HBO Original documentary film ROCK HUDSON: ALL THAT HEAVEN ALLOWED, directed by Stephen Kijak (“Stones in Exile”, “Sid & Judy,” Max Original “Equal”), debuts WEDNESDAY, JUNE 28 (9:00 – 10:44p.m. ET/PT) on HBO and will be available to stream on Max. The film will coincide with LGBTQ Pride Month and have its world premiere at the 2023 Tribeca Film Festival.
One of Hollywood’s most iconic leading men of the 1950’s and ‘60’s, Rock Hudson was the embodiment of romantic masculinity and heterosexuality until his diagnosis and death from AIDS in 1985. ROCK HUDSON: ALL THAT HEAVEN ALLOWED tells the story of a man living a double life; while his public persona was carefully manufactured by his handlers, orchestrated by the studio system, and reinforced by a marriage of convenience, Hudson had to keep his private life shrouded in secrecy since the revelation of who he really was would have ended his career given the anti-gay attitudes of the time.
This revealing portrait unveils the complex man behind the mythic screen presence. Told through intimate interviews with those closest to him, the film explores the many contradictions between Hudson the man and Hudson the movie star. At a time when being openly gay in Hollywood was career ending, the young actor, Roy Fitzgerald, newly named Rock Hudson, embarked on an early career of heroic action roles perfectly suited to his 6’5” frame, strong physique and chiseled good looks. Detailing his breakout movie roles, including the mid ‘50s melodrama “All that Heaven Allows” which turned him into a romantic matinee idol who oozed macho charisma, the film pulls back the curtain on his life off camera. Considered one of Hollywood’s “most eligible bachelors”, when tabloid rumors about his sexuality began to swirl, his marriage to his manager’s secretary Phyllis Gates briefly put to rest any speculation about his lifestyle and his Academy Award- nominated role in “Giant” cemented his status as box-office gold. Maintaining a facade of heterosexuality, he continued to appear in hit movies that cast him as the desirable romantic lead, finding success opposite Doris Day in the comedies “Pillow Talk” and “Lover Come Back” and then pivoted to television in the ‘70s with a successful run in “McMillan and Wife”.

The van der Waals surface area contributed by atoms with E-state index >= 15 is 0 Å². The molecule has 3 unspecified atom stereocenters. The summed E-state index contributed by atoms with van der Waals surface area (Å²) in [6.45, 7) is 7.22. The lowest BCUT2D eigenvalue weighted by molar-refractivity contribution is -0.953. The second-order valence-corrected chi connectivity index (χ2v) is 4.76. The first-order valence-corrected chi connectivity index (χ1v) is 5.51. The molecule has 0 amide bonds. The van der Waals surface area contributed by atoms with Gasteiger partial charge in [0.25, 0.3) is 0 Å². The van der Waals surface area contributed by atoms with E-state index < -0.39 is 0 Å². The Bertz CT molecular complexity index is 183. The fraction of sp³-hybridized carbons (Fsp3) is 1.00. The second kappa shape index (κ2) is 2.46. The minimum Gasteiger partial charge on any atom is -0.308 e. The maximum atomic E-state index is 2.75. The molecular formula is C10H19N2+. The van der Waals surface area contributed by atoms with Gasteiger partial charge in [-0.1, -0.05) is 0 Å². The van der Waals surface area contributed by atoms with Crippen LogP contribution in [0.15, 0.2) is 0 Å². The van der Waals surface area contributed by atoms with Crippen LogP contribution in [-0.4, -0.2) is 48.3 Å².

Hiding his true sexuality from the media and the fans who were eager to embrace such a paragon of male heterosexuality, Hudson enjoyed a private lifestyle at odds with his public image. Through the lens of colleagues, close friends and lovers, and with a wealth of well-chosen film clips, personal photographs and home videos, ROCK HUDSON: ALL THAT HEAVEN ALLOWED contextualizes Hudson’s cinematic contribution as one of the last great stars of the studio system and celebrates his enduring legacy as a screen icon who helped change the public perception of AIDS.
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